While Trump & NJ GOP candidates go low on ACA we must go high

“Despite recent progress made by New Jersey to keep health care coverage more affordable, the Trump administration continues to come up with new and harmful ways to do just the opposite.” – New Jersey Policy Perspective

With Trump’s day-after-day mind-blowing tweets and efforts to harm so many respected practices and institutions it’s easy to lose sight of what is happening. He has been clear about his goal, saying, “The best thing we can do politically speaking is let Obamacare explode.” We must keep in mind that his undermining of ACA represents a grave danger for the health of New Jerseyans. 

In our midterm activism we have an opportunity to make support for ACA and healthcare in general a signature issue. In our congressional districts “in play,” below are the positions of the candidates, some of which are nuanced, represent change from earlier positions and even seem surprising. Some of our Democratic House candidates should be urged to be more supportive, and we should be aware that some Republicans are chameleons or try to avoid the issue.

CD 2 (open seat) 

Jeff Van Drew (D) has been fairly quiet on the matter and vaguely states in his website, “I want to ensure that reforms to the nation’s …  health insurance system … are beneficial to South Jersey families and business owners.” Elsewhere he expressed concern over the Trump administration plan to deny coverage of pre-existing conditionsSeth Grossman (R) seeks “repeal of remnants of Obamacare.”  

CD 3

Tom MacArthur (R) (I) is a strong supporter of “Repeal and Replace” ACA. He says he ran for Congress to solve big problems like ObamacareAndy Kim (D) says his desire to run for congress was sparked by MacArthur’s amendment to let insurers charge more for patients with pre-existing conditions and his central role in helping the repeal pass the House.  On Facebook he says, Help me fighrt against the TrumpCare author.

CD 4 

Chris Smith (R) (I) Although in earlier iterations of “Repeal & Replace” he voted in support, in the final version he voted against it. He said he opposed “Repeal & Replace” because it “wasn’t an improvement over the Affordable Care Act and in part because of deep cuts to Medicaid.” Josh Welle (D) seeks “equal and universal access to healthcare” and he wants to “restore the Affordable Care Act and move the country towards Medicare for All.”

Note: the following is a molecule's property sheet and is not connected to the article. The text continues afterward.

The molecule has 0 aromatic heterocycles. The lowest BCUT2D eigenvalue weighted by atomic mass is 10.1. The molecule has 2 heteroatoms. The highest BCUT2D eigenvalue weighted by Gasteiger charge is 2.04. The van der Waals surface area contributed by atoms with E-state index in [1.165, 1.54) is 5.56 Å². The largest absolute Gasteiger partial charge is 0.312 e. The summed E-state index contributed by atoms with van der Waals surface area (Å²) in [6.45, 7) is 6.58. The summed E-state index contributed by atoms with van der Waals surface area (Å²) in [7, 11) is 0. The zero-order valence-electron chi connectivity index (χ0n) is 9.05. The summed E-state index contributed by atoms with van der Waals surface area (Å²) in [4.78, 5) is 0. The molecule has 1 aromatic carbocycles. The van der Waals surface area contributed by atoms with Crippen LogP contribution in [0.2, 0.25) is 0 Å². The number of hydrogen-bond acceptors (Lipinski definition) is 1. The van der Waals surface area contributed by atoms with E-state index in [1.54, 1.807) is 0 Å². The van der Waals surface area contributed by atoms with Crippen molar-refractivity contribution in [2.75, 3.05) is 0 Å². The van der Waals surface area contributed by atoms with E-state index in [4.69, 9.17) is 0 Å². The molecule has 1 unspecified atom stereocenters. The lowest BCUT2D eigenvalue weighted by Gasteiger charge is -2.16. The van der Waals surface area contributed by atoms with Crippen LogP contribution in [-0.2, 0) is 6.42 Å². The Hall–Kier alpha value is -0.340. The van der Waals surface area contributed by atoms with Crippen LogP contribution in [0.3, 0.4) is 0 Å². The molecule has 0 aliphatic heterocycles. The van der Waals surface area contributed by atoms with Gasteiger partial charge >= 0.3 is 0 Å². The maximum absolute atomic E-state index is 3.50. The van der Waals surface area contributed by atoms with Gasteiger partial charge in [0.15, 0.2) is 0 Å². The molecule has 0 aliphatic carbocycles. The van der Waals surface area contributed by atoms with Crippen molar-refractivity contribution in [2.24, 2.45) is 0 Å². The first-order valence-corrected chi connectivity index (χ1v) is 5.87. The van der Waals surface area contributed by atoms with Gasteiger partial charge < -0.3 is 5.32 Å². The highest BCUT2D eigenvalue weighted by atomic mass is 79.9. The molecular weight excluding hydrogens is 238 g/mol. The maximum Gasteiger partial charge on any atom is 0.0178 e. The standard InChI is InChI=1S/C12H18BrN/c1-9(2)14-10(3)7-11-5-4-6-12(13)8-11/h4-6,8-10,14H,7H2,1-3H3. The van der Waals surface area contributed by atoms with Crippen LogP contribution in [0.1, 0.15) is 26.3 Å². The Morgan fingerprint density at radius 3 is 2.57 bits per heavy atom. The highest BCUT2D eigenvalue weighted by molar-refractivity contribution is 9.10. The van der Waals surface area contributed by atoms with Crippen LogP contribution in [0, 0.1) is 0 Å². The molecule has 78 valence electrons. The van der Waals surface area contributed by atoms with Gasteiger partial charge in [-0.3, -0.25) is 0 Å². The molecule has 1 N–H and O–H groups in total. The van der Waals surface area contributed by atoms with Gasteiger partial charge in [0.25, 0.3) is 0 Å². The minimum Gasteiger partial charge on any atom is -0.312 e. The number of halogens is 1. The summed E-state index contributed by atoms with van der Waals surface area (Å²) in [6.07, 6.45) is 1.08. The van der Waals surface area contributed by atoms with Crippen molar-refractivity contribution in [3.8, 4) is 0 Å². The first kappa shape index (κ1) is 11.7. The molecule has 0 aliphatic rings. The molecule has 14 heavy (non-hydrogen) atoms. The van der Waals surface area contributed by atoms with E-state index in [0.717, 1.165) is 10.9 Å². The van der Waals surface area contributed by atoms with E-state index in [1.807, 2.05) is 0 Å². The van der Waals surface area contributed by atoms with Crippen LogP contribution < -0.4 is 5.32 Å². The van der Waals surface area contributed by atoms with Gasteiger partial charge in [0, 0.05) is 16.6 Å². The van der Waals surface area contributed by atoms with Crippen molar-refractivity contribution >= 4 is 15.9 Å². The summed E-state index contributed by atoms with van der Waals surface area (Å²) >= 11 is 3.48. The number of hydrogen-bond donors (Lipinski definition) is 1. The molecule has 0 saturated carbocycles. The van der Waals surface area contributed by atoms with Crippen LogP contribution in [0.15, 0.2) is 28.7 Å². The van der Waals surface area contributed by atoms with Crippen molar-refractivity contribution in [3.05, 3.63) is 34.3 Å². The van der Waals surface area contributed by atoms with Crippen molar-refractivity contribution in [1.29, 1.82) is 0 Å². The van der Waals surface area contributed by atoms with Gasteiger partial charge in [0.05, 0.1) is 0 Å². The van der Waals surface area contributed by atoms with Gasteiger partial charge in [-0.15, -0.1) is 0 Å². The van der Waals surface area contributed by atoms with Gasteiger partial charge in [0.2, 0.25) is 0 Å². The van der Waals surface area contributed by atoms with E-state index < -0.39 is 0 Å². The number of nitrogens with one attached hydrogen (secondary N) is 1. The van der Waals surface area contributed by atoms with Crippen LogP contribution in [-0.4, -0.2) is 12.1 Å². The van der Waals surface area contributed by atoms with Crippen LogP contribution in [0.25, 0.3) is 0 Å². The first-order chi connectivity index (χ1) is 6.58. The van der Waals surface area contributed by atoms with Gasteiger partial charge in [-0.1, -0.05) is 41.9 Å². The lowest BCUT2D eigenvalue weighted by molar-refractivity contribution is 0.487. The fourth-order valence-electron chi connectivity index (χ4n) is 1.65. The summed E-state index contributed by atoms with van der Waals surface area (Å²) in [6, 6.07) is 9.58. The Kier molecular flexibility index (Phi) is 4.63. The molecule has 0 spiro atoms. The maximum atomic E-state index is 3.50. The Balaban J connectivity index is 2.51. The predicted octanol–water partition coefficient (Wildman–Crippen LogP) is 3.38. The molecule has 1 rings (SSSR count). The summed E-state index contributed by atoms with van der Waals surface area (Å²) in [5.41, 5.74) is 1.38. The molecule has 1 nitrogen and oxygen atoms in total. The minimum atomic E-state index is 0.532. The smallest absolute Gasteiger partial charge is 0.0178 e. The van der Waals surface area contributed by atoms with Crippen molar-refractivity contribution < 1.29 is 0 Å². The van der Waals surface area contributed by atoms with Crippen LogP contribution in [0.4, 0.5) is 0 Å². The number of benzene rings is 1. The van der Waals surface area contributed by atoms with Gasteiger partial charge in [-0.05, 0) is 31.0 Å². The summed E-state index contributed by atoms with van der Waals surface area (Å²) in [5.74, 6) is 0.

CD 5 

Josh Gottheimer (D) (I) initially sought a bipartisan fix for ACA, and then voted against “Repeal & Replace.” He opposes repealing ACA. John McCann (R): Undaunted by the Republicans’ inability to completely repeal and replace the Affordable Care, says he wants to do exactly that and is in favor of a “market-based” approach.

CD 7

Leonard Lance (R) (I) Although in early iterations of “Replace & Repeal” he voted in favor of it, in the final bill he voted against it, saying it “needs fixing, not repealing and replacing.”  Tom Malinowski (D) supports ACA, Medicare for All, CHIP, and believes healthcare is a right. 

CD 11 Open seat

Mikie Sherrill (D) says “I believe deeply that every American should have access to quality and affordable healthcare. She opposed an “age tax” on Americans over 50 and ending pre-existing conditions.”  She also said, “I think it needs to be tweaked.” Jay Webber (R) does not mention healthcare on his website but elsewhere he has said, “Obamacare should be abolished.”

NJPP’s report: Newest Trump Sabotage of Obamacare Could Make Health Insurance Unaffordable for Many New Jerseyans

NJPP explains Trump’s most recent efforts to undermine the ACA:

  • Suspending $64 million in payments to insurers to defray the cost of covering consumers with high health costs. Without these payments, insurers may increase premiums to make up for the cost of insuring customers with pre-existing conditions.
  • Slashing funds for navigators who help New Jerseyans with signing up for insurance and outreach. With a 70% cut in federal funds, New Jersey should receive approximately $200,000 for outreach in 2018, down from $1.9 million in 2016 and $720,000 in 2017.
  • Urging a federal court to invalidate protections for pre-existing conditions arguing that insurers should be allowed to charge consumers based on their pre-existing conditions. NJ has joined other states in opposition to this suit. Should this case go to the Supreme Court, President Trump’s nomination of Judge Brett Kavanaugh further endangers the ACA’s future.

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